Third objective: I brought them indoors to a vacant 20x30' room I have, one with 11' ceilings and a very lively nature. “Aha, I'll learn something now”, I thought. What I learned was essentially more of the same. I got feedback far faster, as expected, and the Bose was slightly better at rejecting it. The Bose sound was still warm and inviting and the Fishman sound clear and clean. But the differences in sound quality were far greater than they were outdoors. I think the Bose sounded stunning here.

I did learn that the clip lights on the Fishman do indeed work, but only after your hearing is damaged by the hideous screech and squawk of excessive feedback. Not much use. The Bose lights anticipate when the feedback will come and I learned that I could have them barely lit and be fine. That's useful. You will never see the Fishman clip lights come on until you are torture yourself. Lights only a masochist will like. Still, the Fishman sounded louder before feedback. Like in previous tests, I set all sound-shaping controls of the Fishman at 12:00 and turned off all feedback rejection controls (the Bose lacks many of these controls). At equal volume, I felt there was less feedback indoors with the Bose system.

A couple little odds and ends. The Bose takes up a bit less total storage space. Better yet, the long part of it is considerably shorter than the Fishman unit and fits easily in behind the seats of my Honda Fit. The Fishman will not fit my Fit and lie flat across the back. How's that for alliteration? Am I a total alilterate? For fun, I timed getting each unit out and putting it back in the case, which means taking it apart, taking the power cord off and storing it, and fitting everything inside their respective cases. There wasn't much difference. With just one trial each and at “normal” speed, the Bose set up in 39 seconds and broke down in 40 seconds. The Fishman was 51 and 66 seconds respectively. This is a case of a clear winner where winning clearly means little. They're both great. Lastly, I noticed that both units are louder when not used with the mixer, but because I always use at least 2 mikes for myself and more often 4, as we usually perform as a duo, the mixer is going to be used. It adds a mere 3.5 lbs to what I have to carry, more with its carrying case.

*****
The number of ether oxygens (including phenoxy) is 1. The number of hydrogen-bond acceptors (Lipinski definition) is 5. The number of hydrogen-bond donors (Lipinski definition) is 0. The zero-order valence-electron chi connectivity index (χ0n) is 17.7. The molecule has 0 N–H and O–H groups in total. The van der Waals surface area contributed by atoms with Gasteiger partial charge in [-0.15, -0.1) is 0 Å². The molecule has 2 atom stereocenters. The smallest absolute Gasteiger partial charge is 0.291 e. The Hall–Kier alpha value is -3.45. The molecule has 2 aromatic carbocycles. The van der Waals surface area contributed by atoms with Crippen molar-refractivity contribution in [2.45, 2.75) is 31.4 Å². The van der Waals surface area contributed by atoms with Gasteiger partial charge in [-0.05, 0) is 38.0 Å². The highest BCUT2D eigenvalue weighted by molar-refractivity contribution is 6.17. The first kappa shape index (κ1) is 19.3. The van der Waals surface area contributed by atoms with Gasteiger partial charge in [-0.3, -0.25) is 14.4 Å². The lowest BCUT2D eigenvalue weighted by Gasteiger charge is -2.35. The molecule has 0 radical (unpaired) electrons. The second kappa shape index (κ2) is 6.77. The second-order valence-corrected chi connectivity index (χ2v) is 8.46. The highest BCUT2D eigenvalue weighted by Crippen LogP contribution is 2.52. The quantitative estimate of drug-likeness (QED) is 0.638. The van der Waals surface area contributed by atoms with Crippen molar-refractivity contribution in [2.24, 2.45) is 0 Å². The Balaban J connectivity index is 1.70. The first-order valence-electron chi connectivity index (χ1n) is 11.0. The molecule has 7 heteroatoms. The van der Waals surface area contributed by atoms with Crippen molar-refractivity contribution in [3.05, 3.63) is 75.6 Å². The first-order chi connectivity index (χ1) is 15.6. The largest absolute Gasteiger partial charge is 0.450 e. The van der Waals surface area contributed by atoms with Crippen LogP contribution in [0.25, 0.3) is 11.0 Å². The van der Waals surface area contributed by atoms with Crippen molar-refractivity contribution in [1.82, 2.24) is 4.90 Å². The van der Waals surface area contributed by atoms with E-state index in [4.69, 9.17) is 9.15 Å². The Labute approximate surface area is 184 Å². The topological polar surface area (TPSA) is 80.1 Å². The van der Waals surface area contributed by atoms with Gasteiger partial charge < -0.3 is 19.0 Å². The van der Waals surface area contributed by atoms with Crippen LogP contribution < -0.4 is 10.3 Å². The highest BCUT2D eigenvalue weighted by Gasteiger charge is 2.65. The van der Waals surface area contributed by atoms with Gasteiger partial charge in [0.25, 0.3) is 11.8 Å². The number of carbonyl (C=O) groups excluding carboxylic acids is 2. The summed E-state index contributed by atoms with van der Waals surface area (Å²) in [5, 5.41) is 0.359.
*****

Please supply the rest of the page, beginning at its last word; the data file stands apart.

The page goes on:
Conclusion. OK, you've got my 2 cents worth now. Draw your own conclusions, do your own test, and exercise your own subjectivity. My ear may not be educated the way yours is, nor may I share your own likes and dislikes. What I found was little substantive difference. Neither is as loud as I hoped they'd be and neither works perfectly as a monitor. But they are not bad. The sound is decent too, not all one could hope for, but pretty good. Very good, considering the size and weight of these units. At 66 and with physical ailments raining down on me, I am buying one mostly to cut down on what I have to carry and to set up. The Bose has more bass and is warmer, the Fishman adequate bass and is cleaner. Indoors, I definitely preferred the sound of the Bose. Both transport quickly and easily. The Fishman may be found cheaper, though they both share the same nominal price, and it has far more bells and whistles as well as that important (to me) second XLR input. But I am going to go with the sound I prefer, the Bose.
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Old 08-15-2012, 06:14 PM